SALT LAKE CITY — When many people hear the word “vocation” they think of a calling to the priesthood or religious life, but all are called to do God’s work and to build his kingdom in different ways throughout each person’s lifetime. As a layperson, it may be difficult to discern just what that calling is. Some may be called to minister within their own families while others may be needed at a parish, institutional or diocesan level.
Such individuals may find Church-based training helpful. The Diocese of Salt Lake City offers a lay ecclesial ministry formation program. Currently, the fourth English-speaking group, or cohort, is completing the program, and applications are being accepted for the next.
The Spanish lay ecclesial ministry formation program, known as EMAUS, has about 60 people going through the program. Participants in both programs will be certified in August.
LEMs serve in a variety of roles in their ministry depending on the needs in their parishes and in the diocese.
“This is not an offer of employment; it is an opportunity in one’s life to be formed to serve,” said Susan Northway, director of the Diocese of Salt Lake City Office of Religious Education, who coordinates the English-speaking LEM formation program. Maria-Cruz Gray of the Office of Hispanic Ministry coordinates the Spanish-speaking group.
There are four components to LEM formation: spiritual, intellectual, human and pastoral.
Each participant is paired with a spiritual director who will help them on their formation path and help them in their prayer habits.
Participants complete online courses through the University of Notre Dame designed specifically for LEM candidates. They also meet and hear from a speaker one Saturday a month nine months of the year.
LEM candidates work on what Northway calls “practical tools for the ministry:” conflict management, time management, understanding different personalities, work styles and similar areas.
“It’s important we form ministers who are able to function in parish or institutional settings,” she said.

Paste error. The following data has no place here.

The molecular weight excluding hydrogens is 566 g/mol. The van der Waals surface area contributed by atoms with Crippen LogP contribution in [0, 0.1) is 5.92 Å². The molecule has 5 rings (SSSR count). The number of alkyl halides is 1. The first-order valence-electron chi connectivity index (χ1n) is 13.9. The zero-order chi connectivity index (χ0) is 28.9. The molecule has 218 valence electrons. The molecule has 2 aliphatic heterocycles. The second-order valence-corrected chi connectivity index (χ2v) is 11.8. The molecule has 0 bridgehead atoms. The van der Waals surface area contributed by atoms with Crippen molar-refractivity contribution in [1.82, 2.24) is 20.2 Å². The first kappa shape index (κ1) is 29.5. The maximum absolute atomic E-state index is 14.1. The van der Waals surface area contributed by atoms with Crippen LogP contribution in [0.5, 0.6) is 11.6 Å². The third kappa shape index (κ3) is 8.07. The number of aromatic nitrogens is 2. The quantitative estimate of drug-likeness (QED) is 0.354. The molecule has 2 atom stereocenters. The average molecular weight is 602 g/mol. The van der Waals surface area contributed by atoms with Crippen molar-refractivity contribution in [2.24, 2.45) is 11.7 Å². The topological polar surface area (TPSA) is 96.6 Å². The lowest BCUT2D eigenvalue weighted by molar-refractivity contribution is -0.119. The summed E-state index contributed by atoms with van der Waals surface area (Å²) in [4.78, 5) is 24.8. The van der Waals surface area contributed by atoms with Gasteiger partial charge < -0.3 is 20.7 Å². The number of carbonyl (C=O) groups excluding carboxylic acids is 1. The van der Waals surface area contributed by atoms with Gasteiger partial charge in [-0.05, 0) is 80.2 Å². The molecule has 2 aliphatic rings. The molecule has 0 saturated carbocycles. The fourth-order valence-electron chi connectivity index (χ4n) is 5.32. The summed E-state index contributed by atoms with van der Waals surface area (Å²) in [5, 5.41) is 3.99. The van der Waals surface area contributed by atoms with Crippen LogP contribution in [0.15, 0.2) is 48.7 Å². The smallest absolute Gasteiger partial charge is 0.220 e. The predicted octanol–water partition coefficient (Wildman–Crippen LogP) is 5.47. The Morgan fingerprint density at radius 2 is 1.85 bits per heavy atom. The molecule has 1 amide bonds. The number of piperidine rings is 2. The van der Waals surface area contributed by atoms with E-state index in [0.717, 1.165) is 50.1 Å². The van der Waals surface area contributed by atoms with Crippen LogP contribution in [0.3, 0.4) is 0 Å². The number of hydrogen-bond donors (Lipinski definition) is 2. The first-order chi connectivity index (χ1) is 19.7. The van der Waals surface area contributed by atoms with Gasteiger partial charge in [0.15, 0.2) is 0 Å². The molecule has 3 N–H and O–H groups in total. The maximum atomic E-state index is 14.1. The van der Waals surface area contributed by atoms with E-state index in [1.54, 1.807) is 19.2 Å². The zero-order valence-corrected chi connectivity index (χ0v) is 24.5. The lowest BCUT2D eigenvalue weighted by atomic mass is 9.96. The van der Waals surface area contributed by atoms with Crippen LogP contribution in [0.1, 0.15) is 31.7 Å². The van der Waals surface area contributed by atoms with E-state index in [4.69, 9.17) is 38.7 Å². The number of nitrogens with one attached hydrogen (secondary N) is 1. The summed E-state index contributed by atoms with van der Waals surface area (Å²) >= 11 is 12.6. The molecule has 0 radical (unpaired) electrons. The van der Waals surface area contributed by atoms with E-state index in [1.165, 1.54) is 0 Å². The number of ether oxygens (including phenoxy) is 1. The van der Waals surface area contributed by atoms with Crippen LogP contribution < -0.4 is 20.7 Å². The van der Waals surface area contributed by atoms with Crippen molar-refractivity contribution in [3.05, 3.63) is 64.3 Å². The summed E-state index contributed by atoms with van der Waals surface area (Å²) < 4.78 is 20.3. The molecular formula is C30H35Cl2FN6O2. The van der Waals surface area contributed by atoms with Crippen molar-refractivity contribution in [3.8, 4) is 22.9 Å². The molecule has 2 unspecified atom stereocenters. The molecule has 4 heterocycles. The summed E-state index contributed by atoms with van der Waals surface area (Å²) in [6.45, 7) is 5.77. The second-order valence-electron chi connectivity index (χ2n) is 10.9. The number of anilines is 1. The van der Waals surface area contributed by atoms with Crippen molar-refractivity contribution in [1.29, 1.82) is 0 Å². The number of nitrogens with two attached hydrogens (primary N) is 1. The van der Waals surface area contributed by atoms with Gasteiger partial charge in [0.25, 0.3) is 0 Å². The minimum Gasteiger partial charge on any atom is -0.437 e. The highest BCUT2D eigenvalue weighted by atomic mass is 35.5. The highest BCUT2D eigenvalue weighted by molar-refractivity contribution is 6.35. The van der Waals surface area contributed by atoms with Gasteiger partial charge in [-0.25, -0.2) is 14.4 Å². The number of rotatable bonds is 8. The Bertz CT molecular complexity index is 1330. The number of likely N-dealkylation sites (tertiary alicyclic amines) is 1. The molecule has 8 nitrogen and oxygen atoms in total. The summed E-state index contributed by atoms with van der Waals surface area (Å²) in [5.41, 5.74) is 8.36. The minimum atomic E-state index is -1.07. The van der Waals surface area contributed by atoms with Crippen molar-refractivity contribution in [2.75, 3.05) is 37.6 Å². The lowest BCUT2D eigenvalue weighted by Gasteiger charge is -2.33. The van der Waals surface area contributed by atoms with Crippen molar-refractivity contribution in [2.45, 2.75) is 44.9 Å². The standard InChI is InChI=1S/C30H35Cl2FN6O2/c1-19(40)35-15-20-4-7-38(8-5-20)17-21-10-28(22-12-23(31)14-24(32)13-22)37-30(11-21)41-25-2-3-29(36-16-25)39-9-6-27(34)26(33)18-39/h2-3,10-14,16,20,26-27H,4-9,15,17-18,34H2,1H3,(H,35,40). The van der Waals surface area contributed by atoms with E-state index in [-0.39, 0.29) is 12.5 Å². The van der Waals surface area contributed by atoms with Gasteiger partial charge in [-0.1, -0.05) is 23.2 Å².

Participants complete a pastoral project that includes a final paper. After three years, they determine a particular area of focus such as education, chaplaincy, jail or interfaith ministry. Once certified, they may be placed in a particular ministry, based on need and their particular experience, or they may serve informally in their parish or community.
The diocese funds most of the cost of the program. Participants are asked to contribute $60 a month but special arrangements can be made where there are financial challenges.
Deana Froerer, a St. Florence Parish member, completed the LEM program in 2014.
“It was a worthwhile investment of time and energy,” she said. “I got so much out of it. It was inspiring, informative and formative as a human being.”
Certification in the program does not always lead to a formal position in a parish, Froerer said. Instead, God may be calling a LEM to labor elsewhere.
“It takes a lot of patience to make changes within a parish,” she said. As a high school and college instructor, Froerer said her LEM training “just rolls into my role of working with young people every day.”
Current LEM formation program participant John Valdez said he has had a calling to serve the Church for the past 40 years but only heard about the LEM program in 2015.
The program is “a Godsend to the laity of our church to become better trained and to receive better formation to be able to serve the Body of Christ,” he said. “I see the role of the LEM to be one of support and service to the pastor and to the roles he has in the parish.”
The LEM formation experience “has helped me to better focus on the gifts I have received through God’s graces and how better to put them to the service of our brothers and sisters in the Body of Christ,” he said.
The LEM formation program is not for everyone, Northway says. The timing may not be right in an individual’s life or they may be called to labor elsewhere.
“There is always a way to minister; God is always calling,” she said.
She invites those who are interested in the program to visit with her so that together they can determine if it is the right calling for them. (See the story "Thinking about becoming a lay ecclesial minster?" on the home page for contact information.)